From: Georg Ramsch (Georg.Ramsch@t-online.de)
Date: Wed May 16 2001 - 00:43:03 PDT
Hello Xiao !
Principally you are right; impedance "bumps" occur between 10-20 ohm at the vias
and 50 ohm on the transmission line.
But that is only really true for very short pulses (ex: TDR / 30 psec risetime ).
Longer risetimes cause waves to "ignore" such a "bumpy road"; or lets say bumps
become diffused as risetimes (resp. wavelenghts )
A comparision to water waves may be very imaginative: assume a wave travelling
along a river. Short wide gaps of river width will not affect the propagation of
the wave, but longer ones (at least 1/20 of the wavelength) will have an impact.
Same you can do with plane wave effects (power planes / INoise); when throwing
stones in a pond with a certain frequency, you will get a wave interference
pattern, which may be similiar to what happens between Vcc-Gnd-planes when exited
by current injections.
At frequencies we regard, those capacitive bumps can be regarded as integral part
of the transmisssion line ( not valid for higher frequencies, where the length of
the capacitive impact is in the range of a wavelength; here you have to apply
3D-field solvers to get the real effects, which also include inductive and
resistive stray elements).
Looking upon a via as an integral capacitive part of a transmission line is a rule
of thumb for engineers to make live easier and get faster results.
Not everybody can afford 2D- or 3D-field solvers @ 20.000 $ and up for 1 license.
Just look upon this as a "cooking receipt" to get an instant result instead of
doing a biochemical analysis of the whole meal.
By the way: it will not matter, whether you choose a 40 ohm transmission line or
65 ohm transmission line; both will work as the "impedance"
of the line goes down to 25 / 12.5 ohm with the effects of the drivers
50 ohm is chosen by many people as this has been done since the last 50 years and
only a few put this into question.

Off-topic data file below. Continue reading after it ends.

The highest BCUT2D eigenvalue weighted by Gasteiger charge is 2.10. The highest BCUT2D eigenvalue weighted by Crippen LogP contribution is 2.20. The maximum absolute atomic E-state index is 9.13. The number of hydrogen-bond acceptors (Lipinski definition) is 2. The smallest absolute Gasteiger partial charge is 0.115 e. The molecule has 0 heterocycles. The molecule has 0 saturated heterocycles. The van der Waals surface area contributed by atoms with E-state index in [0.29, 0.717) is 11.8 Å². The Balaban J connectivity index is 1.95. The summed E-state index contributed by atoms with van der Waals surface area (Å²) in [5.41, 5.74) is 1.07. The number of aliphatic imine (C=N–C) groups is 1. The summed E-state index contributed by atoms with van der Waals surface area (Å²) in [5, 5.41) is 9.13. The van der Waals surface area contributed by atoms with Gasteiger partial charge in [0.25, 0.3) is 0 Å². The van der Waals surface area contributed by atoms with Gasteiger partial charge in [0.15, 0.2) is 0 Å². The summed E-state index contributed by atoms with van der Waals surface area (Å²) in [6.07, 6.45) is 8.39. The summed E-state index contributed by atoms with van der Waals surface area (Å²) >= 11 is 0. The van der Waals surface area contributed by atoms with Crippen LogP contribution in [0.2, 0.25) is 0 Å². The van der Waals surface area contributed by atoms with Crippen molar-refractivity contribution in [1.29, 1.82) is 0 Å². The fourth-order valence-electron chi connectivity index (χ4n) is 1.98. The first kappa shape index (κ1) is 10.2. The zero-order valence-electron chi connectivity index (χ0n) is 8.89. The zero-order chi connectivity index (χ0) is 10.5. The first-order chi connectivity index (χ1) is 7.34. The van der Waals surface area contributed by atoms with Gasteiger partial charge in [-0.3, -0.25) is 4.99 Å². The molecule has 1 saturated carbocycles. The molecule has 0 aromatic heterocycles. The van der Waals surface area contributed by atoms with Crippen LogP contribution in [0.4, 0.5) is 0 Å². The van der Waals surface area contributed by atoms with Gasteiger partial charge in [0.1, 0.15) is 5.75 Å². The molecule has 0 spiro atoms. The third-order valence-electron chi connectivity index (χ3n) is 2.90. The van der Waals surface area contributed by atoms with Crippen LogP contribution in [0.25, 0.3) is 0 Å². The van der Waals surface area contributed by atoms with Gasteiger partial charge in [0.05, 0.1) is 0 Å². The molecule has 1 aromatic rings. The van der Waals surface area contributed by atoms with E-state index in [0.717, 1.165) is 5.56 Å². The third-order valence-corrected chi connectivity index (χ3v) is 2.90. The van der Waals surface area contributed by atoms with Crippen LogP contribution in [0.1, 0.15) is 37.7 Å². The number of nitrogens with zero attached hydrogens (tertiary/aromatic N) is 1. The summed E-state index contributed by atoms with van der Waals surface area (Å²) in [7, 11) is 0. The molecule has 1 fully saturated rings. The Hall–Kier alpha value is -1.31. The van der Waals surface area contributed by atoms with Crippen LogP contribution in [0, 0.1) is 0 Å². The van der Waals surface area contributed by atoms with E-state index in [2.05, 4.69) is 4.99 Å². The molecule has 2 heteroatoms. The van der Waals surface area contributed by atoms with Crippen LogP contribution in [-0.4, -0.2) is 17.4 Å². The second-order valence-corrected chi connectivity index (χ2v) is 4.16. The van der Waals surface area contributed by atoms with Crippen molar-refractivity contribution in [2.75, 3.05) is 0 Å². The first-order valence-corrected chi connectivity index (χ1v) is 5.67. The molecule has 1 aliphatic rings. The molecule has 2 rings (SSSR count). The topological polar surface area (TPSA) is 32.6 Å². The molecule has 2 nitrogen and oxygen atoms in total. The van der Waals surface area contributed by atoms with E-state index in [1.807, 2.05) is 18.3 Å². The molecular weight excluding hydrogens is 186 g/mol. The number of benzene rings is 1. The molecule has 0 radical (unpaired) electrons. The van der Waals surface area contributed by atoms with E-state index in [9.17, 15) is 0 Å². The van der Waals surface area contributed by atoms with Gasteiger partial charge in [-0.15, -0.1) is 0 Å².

Long ago, scientists found, that at 33 ohm the energy throughput for a cylidrical
transmission line is a maximum, but attenuation is best at 75 ohm.
As the transmitted energy and received energy had to be guided on the same line, a
good compromise was to choose 50 ohm as the "middle".
So thats an old rule, which may need a new interpretation for todays needs, as it
came into existence when copper pipes were used as transmission lines
and design tools were slegde hammers and pipe wrenches.
Look at Futurebus physical design: terminations are defined 33 ohm at both ends,
which will be the effective impedance of a transmission line with vias and driver
cap. icluded with this slotpitch and connector type.
From my point of view I would choose 40 ohm, as manufacturing tolerances are
decreasing their effects at this level. Production yield will go up, thickness of
pcb will go down, PCB will become cheaper.
Hope, this explains a little bit the background of bussed lines.
Wang Xiao-yun wrote:
> Hello, George:
> I'm a bit confused with your explanation and here is my question.
> When a via is put on a transmission line of nominal 50 ohm, the impedance
> at that point and only that point is changed and therefore the signal will see
> an impedance mismatch at exactly the place where the via is. The rest of the
> segments of the line still has 50 ohm impedance.
> I agree the manufacturing tolerance of the impedance will range around
> +/- 10% at least, but it shouldn't be the reason to increase the impedance
> because it does no help. The only thing I can do is to route the tracks with
> 50 ohm target and simulate them with manufacturing tolerance in mind.
> I also agree with you that lower impedance will induced less crosstalk, and
> as a result I will be much more happy with a design with unique impedance of
> 50 ohm wherever possible. If I were asked to have some traces of 65 ohm, I
> would like to find out wether it's really necessary. Sometimes you may even
> have to do some extra work to accomplish it, for example, change your
> stackup a bit.
> Comments are appreciated.
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